Damselfish: A Devoted Husband

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When a male damselfish decides to settle down and raise a family he can expect a life of both being a stud and providing intensive childcare. If not, his female partner won’t stick around for long. I’m Jim Metzner and this is the Pulse of the Planet. Suzanne Dorsey is an assistant professor of biology at Salem College in North Carolina. She studies damselfish off the west coast of Barbados.

“The male in this species does all the work in terms of protecting the nest. The female invests her energy in making the egg. Once she makes the eggs and lays it in the male’s nest, he protects it for four days. She’s gone — she will occasionally check up on him. If he hasn’t done a good job, she won’t be back.”

Apparently, the female damselfish judges a potential mate by his caretaking of the eggs and by his ability to draw other egg-laying females to the nest.

“If he is not only successful in raising her eggs, but if he’s also successful in getting other eggs, that’s also attractive to the female. So she will lay eggs based on number one, is he successful in rearing the eggs and is he successful in getting other eggs. (#46, @2:45) The females only spawn at dawn. So they’ll come in at dawn, they’ll lay their eggs, another female will come in and lay her eggs, but they’ll do it in one patch.”

And once a male damselfish is accepted by a female and establishes his territory, he’ll defend and maintain it for life.

“He will stay in it the entire time. The only reason that a male might abandon his nest is if he’s forced to by a stronger male who outcompetes him for his territory, or if he’s injured and he needs to escape for a short while”

We’ll hear more about damselfish in future programs. Pulse of the Planet is presented by DuPont, bringing you the miracles of science for 200 years , with additional support provided by the National Science Foundation.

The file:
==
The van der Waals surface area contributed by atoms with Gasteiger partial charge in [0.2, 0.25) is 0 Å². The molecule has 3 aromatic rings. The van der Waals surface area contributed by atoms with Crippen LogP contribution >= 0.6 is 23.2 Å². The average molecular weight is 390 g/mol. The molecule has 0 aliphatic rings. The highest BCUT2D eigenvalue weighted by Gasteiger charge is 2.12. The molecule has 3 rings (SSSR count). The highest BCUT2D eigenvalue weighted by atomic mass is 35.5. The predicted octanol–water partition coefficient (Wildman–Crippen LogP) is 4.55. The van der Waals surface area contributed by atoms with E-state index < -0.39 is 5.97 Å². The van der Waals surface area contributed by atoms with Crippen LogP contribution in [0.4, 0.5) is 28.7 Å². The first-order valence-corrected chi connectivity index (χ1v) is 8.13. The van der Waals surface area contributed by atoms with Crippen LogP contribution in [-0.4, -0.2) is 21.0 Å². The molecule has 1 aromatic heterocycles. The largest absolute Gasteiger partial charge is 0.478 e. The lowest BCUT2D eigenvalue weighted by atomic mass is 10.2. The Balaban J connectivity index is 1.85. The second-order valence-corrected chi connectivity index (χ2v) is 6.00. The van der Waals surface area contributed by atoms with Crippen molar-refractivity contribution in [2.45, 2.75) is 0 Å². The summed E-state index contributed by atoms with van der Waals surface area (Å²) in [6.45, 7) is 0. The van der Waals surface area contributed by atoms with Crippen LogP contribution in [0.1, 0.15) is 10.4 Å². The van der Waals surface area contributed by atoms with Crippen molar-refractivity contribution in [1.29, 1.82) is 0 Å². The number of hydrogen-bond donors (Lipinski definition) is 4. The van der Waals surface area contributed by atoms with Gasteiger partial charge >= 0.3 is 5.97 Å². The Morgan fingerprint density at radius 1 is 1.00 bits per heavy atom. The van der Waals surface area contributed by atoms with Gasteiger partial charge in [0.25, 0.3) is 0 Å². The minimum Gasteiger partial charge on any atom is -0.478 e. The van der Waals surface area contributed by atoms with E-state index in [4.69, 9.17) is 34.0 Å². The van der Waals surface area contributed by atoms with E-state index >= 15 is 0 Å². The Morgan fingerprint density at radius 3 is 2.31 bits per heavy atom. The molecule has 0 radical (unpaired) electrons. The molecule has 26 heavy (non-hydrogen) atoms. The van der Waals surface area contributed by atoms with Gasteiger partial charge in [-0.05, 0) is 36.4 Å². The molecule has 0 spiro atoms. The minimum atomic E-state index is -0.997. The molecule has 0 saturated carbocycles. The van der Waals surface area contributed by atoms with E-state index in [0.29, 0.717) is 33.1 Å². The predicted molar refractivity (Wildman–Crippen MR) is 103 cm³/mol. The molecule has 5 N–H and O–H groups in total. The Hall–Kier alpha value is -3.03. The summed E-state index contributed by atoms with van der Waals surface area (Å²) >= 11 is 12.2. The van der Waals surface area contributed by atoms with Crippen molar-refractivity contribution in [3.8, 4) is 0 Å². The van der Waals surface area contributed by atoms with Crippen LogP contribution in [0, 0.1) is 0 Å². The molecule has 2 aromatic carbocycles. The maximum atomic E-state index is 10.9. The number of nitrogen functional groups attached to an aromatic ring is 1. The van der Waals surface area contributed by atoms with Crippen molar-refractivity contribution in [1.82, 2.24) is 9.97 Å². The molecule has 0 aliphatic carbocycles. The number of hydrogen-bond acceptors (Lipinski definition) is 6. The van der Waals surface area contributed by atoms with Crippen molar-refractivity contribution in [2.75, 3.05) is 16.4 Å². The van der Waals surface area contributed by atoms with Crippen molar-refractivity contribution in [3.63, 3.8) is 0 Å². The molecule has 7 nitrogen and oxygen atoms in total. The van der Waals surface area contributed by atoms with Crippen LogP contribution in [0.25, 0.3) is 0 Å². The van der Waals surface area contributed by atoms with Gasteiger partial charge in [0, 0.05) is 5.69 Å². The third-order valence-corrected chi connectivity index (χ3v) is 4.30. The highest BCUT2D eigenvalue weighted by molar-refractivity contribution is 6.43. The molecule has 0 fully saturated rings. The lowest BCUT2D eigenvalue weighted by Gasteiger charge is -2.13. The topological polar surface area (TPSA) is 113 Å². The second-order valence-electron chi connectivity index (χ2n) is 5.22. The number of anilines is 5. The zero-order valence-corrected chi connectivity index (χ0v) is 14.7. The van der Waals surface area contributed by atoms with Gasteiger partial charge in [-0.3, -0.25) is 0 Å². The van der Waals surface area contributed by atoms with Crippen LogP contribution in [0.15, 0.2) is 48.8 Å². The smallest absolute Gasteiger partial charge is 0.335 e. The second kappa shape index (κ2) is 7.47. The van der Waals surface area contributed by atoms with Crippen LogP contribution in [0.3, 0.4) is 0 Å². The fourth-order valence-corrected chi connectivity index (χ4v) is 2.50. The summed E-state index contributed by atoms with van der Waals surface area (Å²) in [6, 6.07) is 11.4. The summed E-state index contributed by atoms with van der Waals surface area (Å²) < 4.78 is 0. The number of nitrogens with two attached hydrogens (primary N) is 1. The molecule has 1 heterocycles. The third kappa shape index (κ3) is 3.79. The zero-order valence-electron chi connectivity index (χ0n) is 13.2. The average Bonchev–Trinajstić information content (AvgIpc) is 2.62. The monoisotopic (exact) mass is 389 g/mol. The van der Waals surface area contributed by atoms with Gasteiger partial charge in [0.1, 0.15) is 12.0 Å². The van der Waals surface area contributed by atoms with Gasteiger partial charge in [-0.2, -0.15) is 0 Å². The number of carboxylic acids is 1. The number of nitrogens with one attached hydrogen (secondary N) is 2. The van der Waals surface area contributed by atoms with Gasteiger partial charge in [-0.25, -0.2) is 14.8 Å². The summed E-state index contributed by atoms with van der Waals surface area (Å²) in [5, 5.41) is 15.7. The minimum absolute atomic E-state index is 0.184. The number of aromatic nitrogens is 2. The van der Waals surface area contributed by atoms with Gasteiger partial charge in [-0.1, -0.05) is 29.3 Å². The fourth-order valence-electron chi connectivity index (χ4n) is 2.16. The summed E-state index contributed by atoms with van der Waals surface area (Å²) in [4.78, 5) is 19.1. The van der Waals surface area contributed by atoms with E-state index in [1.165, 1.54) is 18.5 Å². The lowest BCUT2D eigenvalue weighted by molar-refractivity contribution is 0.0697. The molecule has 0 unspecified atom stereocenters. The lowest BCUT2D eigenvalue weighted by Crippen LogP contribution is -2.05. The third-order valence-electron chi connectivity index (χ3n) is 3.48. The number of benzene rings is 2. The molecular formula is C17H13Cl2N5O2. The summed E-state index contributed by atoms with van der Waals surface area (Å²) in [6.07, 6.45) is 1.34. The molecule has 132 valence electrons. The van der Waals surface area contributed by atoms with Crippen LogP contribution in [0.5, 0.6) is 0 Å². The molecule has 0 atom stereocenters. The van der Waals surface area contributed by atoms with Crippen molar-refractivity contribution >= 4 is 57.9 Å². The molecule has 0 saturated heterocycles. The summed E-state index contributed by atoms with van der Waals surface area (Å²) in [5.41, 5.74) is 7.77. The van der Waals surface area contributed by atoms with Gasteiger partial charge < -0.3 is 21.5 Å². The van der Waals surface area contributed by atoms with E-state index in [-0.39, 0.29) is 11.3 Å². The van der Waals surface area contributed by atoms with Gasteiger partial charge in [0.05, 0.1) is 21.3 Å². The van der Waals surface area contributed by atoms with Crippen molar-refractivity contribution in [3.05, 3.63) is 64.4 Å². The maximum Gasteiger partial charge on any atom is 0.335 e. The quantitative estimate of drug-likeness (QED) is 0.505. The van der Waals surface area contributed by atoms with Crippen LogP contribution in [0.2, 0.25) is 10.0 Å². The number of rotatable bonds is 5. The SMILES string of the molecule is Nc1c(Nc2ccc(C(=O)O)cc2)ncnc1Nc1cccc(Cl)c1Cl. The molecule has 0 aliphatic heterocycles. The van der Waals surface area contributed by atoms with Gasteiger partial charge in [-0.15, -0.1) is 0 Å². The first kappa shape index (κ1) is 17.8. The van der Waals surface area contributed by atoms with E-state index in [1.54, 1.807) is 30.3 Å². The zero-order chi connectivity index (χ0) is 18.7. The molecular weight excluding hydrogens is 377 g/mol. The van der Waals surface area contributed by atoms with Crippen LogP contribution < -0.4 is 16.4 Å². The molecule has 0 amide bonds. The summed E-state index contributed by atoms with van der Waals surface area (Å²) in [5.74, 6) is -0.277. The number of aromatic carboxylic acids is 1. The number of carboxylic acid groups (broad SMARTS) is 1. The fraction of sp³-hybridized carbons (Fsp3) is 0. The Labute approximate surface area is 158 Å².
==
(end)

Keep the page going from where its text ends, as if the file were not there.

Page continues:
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Damselfish: A Devoted Husband

A male damselfish must be diligent nester to hold on to his mate.
Air Date:10/22/2004
Scientist:
Transcript:


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When a male damselfish decides to settle down and raise a family he can expect a life of both being a stud and providing intensive childcare. If not, his female partner won’t stick around for long. I’m Jim Metzner and this is the Pulse of the Planet. Suzanne Dorsey is an assistant professor of biology at Salem College in North Carolina. She studies damselfish off the west coast of Barbados.

"The male in this species does all the work in terms of protecting the nest. The female invests her energy in making the egg. Once she makes the eggs and lays it in the male’s nest, he protects it for four days. She’s gone -- she will occasionally check up on him. If he hasn’t done a good job, she won’t be back."

Apparently, the female damselfish judges a potential mate by his caretaking of the eggs and by his ability to draw other egg-laying females to the nest.

"If he is not only successful in raising her eggs, but if he’s also successful in getting other eggs, that’s also attractive to the female. So she will lay eggs based on number one, is he successful in rearing the eggs and is he successful in getting other eggs. (#46, @2:45) The females only spawn at dawn. So they’ll come in at dawn, they’ll lay their eggs, another female will come in and lay her eggs, but they’ll do it in one patch."

And once a male damselfish is accepted by a female and establishes his territory, he’ll defend and maintain it for life.

"He will stay in it the entire time. The only reason that a male might abandon his nest is if he’s forced to by a stronger male who outcompetes him for his territory, or if he’s injured and he needs to escape for a short while"

We’ll hear more about damselfish in future programs. Pulse of the Planet is presented by DuPont, bringing you the miracles of science for 200 years , with additional support provided by the National Science Foundation.

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